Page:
One week to go

This time next week I will have completed my first ever marathon!

Here’s what I thought would be the case when I first signed up:

1. I would have rigorously followed a training plan for six months
2. I would have done at least three, 20 mile+ runs
3. I would DEFINITELY feel confident because I was going to train so hard the actual race would almost be easy and I could glide along enjoying the views of giraffes and zebra, keeping my eyes keen for lions and rhinos
4. I DEFINITELY wasn’t going to under train and therefore not really enjoy it like my first half-marathon last year.

What has actually happened:

1. I’ve spent the last eight months getting up three times a week at 5.30am to go running, turning me (sort of) into something I’ve always coveted… a morning person!
2. I’ve sacrificed elements of my social life to the sad extent that, on occasion, my leaving the house for a weekend run co-incided  with my flatmate arriving home from a night on the town…
3. I can now run a half marathon without thinking anything of it
4. I can even run 20 miles without TOO much kerfuffle
5. I haven’t actually run more than 20miles (six miles off the target…)
6. I haven’t run properly in around a month after a GIANT BABOON jumped out in front of me on the road during a long, Sunday run and scared me so much I fell over ripping my running trousers and cutting my knees.


My last training run involved Morven forcing us out during the midday heat on an Island in Western Kenya where we lasted about 15 minutes before having to hide under a tree for some frantically sought-after shade.

So my all-conquering confidence isn’t quite quite in place. But the excitement definitely is! For right or wrong I’ve decided to let myself just enjoy the run (crazy!) and can’t wait to cross the start line with the team: Morven, Kaz, Laura, Rich and Natalie.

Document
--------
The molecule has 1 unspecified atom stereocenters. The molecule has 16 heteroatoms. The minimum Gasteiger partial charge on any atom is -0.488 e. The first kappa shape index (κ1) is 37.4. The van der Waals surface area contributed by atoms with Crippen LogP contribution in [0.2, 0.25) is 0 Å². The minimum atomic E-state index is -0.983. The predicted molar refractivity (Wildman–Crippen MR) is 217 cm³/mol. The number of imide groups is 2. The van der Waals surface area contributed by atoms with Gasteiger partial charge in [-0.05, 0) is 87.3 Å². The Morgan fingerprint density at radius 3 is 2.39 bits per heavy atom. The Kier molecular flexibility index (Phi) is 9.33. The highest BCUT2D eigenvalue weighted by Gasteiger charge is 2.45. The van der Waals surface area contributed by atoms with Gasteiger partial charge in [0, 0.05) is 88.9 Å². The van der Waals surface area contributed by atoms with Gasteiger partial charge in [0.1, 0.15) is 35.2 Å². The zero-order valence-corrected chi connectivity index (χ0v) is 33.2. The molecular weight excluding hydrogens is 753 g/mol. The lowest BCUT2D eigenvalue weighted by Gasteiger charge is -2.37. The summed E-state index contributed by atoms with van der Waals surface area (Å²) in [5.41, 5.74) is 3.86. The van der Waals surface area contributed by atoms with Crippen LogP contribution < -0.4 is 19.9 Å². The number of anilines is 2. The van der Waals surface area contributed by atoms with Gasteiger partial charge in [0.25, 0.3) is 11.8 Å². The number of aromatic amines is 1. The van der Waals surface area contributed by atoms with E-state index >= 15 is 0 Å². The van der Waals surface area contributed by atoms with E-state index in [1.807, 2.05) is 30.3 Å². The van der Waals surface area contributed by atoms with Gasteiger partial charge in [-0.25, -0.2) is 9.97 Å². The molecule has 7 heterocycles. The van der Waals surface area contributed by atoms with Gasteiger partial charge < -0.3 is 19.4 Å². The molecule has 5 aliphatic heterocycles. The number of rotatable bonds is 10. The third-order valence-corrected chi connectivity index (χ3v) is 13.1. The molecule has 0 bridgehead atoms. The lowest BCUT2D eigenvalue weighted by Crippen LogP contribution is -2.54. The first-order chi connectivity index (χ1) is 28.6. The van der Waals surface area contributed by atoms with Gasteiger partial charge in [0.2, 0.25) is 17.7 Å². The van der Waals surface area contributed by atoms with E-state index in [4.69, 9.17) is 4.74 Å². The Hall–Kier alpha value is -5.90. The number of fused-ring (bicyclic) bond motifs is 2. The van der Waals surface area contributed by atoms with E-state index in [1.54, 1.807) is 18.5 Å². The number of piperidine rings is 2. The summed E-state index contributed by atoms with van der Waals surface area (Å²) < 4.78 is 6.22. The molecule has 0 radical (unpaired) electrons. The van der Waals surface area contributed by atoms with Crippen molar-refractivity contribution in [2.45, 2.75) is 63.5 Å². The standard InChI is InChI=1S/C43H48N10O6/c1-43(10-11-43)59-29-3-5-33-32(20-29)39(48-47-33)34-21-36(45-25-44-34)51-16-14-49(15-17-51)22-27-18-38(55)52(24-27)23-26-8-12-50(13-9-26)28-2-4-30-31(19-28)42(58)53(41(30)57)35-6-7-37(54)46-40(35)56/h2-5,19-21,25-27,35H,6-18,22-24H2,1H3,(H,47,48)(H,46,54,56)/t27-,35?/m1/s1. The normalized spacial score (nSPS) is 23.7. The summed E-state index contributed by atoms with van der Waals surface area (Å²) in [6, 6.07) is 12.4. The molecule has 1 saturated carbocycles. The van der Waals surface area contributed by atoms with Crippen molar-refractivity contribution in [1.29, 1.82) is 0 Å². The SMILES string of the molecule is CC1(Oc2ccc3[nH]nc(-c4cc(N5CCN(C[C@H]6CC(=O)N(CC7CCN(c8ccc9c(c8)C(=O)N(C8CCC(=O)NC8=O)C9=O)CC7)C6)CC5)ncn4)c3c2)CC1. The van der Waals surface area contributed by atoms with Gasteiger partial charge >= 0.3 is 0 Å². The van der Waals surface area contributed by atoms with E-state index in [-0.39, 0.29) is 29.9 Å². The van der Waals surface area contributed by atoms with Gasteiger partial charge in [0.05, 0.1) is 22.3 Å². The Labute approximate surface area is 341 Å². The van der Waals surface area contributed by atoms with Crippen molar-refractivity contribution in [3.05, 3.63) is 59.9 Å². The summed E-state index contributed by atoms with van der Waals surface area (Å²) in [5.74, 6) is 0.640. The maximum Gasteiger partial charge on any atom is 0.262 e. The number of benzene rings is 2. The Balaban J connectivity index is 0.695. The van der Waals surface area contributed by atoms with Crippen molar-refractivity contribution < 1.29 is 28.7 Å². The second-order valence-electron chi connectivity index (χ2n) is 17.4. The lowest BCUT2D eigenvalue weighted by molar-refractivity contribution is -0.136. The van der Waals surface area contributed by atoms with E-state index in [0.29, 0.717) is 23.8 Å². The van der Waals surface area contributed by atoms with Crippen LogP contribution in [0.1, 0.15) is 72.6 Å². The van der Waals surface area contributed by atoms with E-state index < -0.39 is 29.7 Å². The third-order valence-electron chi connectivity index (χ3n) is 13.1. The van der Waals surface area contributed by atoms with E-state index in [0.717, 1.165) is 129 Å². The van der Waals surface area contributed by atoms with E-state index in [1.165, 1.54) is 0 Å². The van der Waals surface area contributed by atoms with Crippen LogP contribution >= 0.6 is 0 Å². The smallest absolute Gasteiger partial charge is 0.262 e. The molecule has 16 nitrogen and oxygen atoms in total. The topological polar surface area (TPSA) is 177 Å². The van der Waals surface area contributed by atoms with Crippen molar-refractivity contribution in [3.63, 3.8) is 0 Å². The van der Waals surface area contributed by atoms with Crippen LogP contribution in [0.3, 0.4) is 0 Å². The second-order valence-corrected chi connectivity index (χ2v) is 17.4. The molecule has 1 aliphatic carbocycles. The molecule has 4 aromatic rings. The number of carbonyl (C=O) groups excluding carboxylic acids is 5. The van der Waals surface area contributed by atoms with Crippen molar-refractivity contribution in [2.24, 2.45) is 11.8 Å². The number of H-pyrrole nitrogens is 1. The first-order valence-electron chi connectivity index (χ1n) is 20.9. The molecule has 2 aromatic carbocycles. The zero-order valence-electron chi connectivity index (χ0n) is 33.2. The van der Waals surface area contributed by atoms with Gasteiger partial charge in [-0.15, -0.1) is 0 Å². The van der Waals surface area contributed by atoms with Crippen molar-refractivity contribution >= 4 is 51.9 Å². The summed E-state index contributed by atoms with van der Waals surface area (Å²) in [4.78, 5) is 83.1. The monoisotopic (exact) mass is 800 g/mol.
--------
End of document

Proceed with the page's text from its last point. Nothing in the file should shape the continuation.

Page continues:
On which note, I thought I had my training conditions hard: a new city, no after dark running, broken pavements, fume clogged roads, baboons, altitude, heat. But hats off to Laura and Rich in particular for training in a frozen Stockholm during winter for a marathon on the equator! Laura’s done a rather excellent blog on their progress you can take a peek at here:

All told, NOT training for marathon upon arriving into a new country might have left space and energy for some other things. But then I’d have missed out on some of my favourite moments here: running alongside the shore of Lake Naivasha in a pack of zebra with church singing wafting on the air, sharing a run with a man who went at least 5 miles with me dressed in a full suit and smart black shoes, sharing a companionable silence and then being thanked at the end for reviving his love of running, seeing cheeky blue-balled baby monkeys chase their mum around the park in the misty morning light, getting cheers of support from matatu touts hi-fiving me as I went past, admiring the actual genuine athletes and their incredible, effortless pace, earwigging my running club buddies’ stories of love and marriage and scouting for imaginary lions and elephants with a seemingly very deluded ranger in the Ngong Hills.

So Lewa here we come! Please let there be cheetahs on the line like last year…


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